Priya Ramani – Wikipedia page and the MJ Akbar judgement
Unless you have been in outer space for the past three years, you would have heard about Priya Ramani’s long running legal battle (over allegations of sexual harassment) with now-Former Minister of State for External Affairs, M J Akbar. In a landmark judgement the Delhi High Court said on 17th February 2021 that “the right of reputation cannot be protected at the cost of the right of life and dignity of woman”. The Print nicely captured the Indian media’s interpretation of this judgement saying that “In doing so, the court has now laid down a precedent for women to speak up against sexual harassment — irrespective of the time elapsed since the alleged incident or the platform on which the woman chooses to speak up.
Judge Ravindra Kumar Pandey asserted that a “woman cannot be punished for raising voice against the sex abuse on the pretext of criminal complaint of defamation as the right of reputation cannot be protected at the cost of the right of life and dignity of woman as guaranteed in Indian Constitution under Article 21 and right of equality before law and equal protection of law as guaranteed under Article 14 of the Constitution”.
The court also said a woman has “a right to put her grievance at any platform of her choice and even after decades”.
The court applied ‘preponderance of probabilities’ as the standard of proof for Ramani’s defence. Preponderance of probabilities is a legal principle on the standard of proof that the parties to a case need to fulfil, and required the judge to persuade himself to just lean on one side as opposed to the other.
The degree of proof needed is lower in case of preponderance of probabilities, as compared to beyond reasonable doubt, which is the standard of proof for the prosecution in criminal cases.
The court, therefore, accepted the “possibility” of Ramani’s allegations, and noted: “The Court accepts the contention of the accused and the possibility of defence of the accused that she disclosed the truth regarding the incident of sexual harassment against her at the Oberoi Hotel, Bombay in December, 1993 on the basis of testimony of accused DW1 and its corroboration by the testimony of DW2 Niloufer Venkatraman.” (Source: https://theprint.in/judiciary/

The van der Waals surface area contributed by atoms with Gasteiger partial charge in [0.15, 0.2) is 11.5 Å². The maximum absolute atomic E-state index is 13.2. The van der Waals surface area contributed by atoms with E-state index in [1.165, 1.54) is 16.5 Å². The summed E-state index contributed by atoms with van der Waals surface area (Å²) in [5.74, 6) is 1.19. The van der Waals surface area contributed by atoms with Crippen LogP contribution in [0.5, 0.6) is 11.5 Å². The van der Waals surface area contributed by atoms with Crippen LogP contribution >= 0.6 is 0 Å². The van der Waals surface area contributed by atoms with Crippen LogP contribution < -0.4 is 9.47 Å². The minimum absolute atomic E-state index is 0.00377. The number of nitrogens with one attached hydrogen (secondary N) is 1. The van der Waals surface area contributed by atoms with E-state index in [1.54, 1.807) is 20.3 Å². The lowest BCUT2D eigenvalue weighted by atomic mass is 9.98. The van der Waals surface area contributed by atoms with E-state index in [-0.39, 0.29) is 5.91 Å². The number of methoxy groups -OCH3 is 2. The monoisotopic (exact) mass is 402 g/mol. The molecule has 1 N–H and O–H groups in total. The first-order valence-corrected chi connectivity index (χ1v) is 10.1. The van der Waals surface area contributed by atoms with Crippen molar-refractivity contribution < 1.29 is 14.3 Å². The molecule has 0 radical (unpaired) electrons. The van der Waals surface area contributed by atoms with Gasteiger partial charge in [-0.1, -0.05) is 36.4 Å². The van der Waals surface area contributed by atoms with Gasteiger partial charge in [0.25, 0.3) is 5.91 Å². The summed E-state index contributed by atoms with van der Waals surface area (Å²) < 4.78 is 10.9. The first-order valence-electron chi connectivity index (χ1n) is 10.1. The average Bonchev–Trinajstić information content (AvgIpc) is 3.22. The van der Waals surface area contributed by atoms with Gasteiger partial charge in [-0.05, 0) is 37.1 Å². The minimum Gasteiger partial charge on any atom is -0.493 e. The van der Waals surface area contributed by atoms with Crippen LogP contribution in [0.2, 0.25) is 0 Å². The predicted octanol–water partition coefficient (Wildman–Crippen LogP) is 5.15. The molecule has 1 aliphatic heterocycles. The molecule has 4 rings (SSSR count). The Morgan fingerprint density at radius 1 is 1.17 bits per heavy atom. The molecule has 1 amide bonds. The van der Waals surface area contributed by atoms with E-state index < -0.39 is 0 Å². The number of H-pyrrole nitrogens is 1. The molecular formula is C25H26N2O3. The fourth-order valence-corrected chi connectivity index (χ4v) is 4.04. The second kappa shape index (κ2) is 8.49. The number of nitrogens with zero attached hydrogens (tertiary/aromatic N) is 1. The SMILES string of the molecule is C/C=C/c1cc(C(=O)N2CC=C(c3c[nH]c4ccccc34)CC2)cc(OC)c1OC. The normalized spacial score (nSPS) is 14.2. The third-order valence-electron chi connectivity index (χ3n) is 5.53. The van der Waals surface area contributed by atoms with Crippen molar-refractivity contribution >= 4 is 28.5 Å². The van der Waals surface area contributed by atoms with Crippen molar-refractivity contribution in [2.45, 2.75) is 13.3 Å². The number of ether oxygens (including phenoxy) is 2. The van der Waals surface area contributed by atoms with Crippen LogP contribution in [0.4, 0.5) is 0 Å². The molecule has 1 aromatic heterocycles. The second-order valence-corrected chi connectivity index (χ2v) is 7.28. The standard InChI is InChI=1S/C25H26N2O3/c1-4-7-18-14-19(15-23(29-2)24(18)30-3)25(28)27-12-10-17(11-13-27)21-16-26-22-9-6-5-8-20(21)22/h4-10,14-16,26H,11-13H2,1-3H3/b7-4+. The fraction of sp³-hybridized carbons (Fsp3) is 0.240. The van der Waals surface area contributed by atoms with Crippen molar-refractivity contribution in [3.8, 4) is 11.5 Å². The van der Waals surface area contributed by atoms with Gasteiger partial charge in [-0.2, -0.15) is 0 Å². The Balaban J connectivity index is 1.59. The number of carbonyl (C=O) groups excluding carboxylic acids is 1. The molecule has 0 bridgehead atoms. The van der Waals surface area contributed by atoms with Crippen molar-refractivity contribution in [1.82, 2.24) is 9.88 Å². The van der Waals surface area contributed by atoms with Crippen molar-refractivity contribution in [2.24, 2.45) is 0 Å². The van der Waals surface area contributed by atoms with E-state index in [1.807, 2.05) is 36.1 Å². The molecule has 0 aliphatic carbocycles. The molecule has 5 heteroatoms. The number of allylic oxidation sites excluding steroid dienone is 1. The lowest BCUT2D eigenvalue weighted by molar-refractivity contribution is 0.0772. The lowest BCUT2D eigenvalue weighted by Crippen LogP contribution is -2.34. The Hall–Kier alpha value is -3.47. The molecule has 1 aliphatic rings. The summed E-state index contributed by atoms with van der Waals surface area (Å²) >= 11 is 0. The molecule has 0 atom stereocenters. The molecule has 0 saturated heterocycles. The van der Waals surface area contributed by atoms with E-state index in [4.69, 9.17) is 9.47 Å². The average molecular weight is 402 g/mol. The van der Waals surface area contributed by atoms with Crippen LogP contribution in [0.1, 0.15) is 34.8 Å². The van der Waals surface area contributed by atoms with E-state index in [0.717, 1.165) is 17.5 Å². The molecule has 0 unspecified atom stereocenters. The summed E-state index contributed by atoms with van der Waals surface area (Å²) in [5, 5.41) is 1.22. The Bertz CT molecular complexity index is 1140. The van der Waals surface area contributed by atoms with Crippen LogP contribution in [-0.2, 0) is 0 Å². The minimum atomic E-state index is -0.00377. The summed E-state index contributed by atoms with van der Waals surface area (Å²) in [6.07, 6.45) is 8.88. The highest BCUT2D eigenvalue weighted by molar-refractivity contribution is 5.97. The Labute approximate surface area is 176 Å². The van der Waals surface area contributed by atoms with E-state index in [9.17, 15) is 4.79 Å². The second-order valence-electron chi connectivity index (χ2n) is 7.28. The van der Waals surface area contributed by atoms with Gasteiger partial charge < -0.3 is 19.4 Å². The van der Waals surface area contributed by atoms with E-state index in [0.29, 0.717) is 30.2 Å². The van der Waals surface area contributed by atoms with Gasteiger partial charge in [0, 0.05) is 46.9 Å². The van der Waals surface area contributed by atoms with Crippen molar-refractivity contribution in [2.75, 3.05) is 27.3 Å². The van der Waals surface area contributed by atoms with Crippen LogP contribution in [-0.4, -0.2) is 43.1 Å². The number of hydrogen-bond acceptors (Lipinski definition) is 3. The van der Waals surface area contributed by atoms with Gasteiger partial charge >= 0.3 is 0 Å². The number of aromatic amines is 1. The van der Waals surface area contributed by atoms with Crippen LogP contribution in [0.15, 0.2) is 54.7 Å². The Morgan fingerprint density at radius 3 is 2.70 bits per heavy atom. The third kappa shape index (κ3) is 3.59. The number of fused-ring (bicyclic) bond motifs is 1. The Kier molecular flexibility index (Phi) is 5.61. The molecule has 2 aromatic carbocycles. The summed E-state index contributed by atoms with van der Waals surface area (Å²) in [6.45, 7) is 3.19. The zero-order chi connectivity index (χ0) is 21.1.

Given the transformational nature of this verdict and what it does to empower women in India, it is worth understanding who is Priya Ramani because by understanding the roots and origins of people such as her, we can understand how India is changing for the better. Ms Ramani’s Wikipedia page says: “Ramani began working at The Asian Age in 1994, then Reuters, Elle, India Today, Cosmopolitan magazine and Mint Lounge. Ramani has also written for Livemint, Indian Express, and Vogue India. Ramani led Mint Lounge for eight years. She is an editor at large at Juggernaut Books for its digital properties. Ramani also serves as an editorial board member of Article 14, a website about the rule of law in India….
On October 12, 2017, Vogue India published an article by Ramani titled “To the Harvey Weinsteins of the world,” that was styled as an open letter and begins with “Dear Male Boss.” CNN reports that Ramani described workplace harassment during a job interview in a Mumbai hotel room…
On October 28, 2020, Ramani, her husband Samar Halarnkar, and their friend Niloufer Venkatraman created the India Love Project on Instagram, “a celebration of interfaith/inter-caste love and togetherness in these divisive, hate-filled times.” The Project began in response to backlash against an advertising campaign that featured an interfaith couple, and has expanded to help couples find legal and counseling assistance….”veteran journalists” Ramani, Halarnkar and Venkatraman created the India Love Project “on the fly, without thinking through too many details, adopting a millennial entrepreneur strategy,” and have since been “absolutely inundated with responses.””